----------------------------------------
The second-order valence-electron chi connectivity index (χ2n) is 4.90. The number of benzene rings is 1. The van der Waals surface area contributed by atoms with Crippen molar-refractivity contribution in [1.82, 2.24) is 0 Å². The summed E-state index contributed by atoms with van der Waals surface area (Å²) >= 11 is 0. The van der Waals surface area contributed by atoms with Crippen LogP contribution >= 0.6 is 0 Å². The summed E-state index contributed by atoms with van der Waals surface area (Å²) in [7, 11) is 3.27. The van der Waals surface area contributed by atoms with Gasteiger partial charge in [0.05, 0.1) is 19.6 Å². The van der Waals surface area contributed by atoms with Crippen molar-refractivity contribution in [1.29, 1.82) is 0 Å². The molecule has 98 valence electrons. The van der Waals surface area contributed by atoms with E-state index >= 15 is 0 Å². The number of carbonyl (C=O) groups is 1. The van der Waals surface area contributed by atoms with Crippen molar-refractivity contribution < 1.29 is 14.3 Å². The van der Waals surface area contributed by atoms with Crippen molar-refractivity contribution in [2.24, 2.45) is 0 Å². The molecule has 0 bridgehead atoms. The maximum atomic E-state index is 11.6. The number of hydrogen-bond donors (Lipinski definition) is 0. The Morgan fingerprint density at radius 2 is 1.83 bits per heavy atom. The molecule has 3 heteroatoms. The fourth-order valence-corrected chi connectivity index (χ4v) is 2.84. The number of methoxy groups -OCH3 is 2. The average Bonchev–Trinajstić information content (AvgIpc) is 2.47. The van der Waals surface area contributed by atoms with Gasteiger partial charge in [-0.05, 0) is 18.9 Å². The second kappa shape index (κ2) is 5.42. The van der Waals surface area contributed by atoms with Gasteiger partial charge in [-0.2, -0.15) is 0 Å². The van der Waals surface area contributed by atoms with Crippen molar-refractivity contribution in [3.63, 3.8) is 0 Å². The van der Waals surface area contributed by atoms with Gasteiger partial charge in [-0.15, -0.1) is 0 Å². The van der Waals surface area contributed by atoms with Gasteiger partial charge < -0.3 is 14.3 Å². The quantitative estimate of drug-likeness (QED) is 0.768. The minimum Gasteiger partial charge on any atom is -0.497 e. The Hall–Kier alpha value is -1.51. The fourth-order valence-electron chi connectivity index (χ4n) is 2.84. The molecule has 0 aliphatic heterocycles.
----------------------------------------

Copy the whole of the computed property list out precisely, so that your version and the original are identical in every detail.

The second-order valence-electron chi connectivity index (χ2n) is 4.90. The number of benzene rings is 1. The van der Waals surface area contributed by atoms with Crippen molar-refractivity contribution in [1.82, 2.24) is 0 Å². The summed E-state index contributed by atoms with van der Waals surface area (Å²) >= 11 is 0. The van der Waals surface area contributed by atoms with Crippen LogP contribution >= 0.6 is 0 Å². The summed E-state index contributed by atoms with van der Waals surface area (Å²) in [7, 11) is 3.27. The van der Waals surface area contributed by atoms with Gasteiger partial charge in [0.05, 0.1) is 19.6 Å². The van der Waals surface area contributed by atoms with Crippen molar-refractivity contribution in [1.29, 1.82) is 0 Å². The molecule has 98 valence electrons. The van der Waals surface area contributed by atoms with E-state index >= 15 is 0 Å². The number of carbonyl (C=O) groups is 1. The van der Waals surface area contributed by atoms with Crippen molar-refractivity contribution < 1.29 is 14.3 Å². The van der Waals surface area contributed by atoms with Crippen molar-refractivity contribution in [2.24, 2.45) is 0 Å². The molecule has 0 bridgehead atoms. The maximum atomic E-state index is 11.6. The number of hydrogen-bond donors (Lipinski definition) is 0. The Morgan fingerprint density at radius 2 is 1.83 bits per heavy atom. The molecule has 3 heteroatoms. The fourth-order valence-corrected chi connectivity index (χ4v) is 2.84. The number of methoxy groups -OCH3 is 2. The average Bonchev–Trinajstić information content (AvgIpc) is 2.47. The van der Waals surface area contributed by atoms with Gasteiger partial charge in [-0.05, 0) is 18.9 Å². The second kappa shape index (κ2) is 5.42. The van der Waals surface area contributed by atoms with Gasteiger partial charge in [-0.2, -0.15) is 0 Å². The van der Waals surface area contributed by atoms with Crippen molar-refractivity contribution in [3.63, 3.8) is 0 Å². The van der Waals surface area contributed by atoms with Gasteiger partial charge in [-0.15, -0.1) is 0 Å². The van der Waals surface area contributed by atoms with Gasteiger partial charge < -0.3 is 14.3 Å². The quantitative estimate of drug-likeness (QED) is 0.768. The minimum Gasteiger partial charge on any atom is -0.497 e. The Hall–Kier alpha value is -1.51. The fourth-order valence-electron chi connectivity index (χ4n) is 2.84. The molecule has 0 aliphatic heterocycles.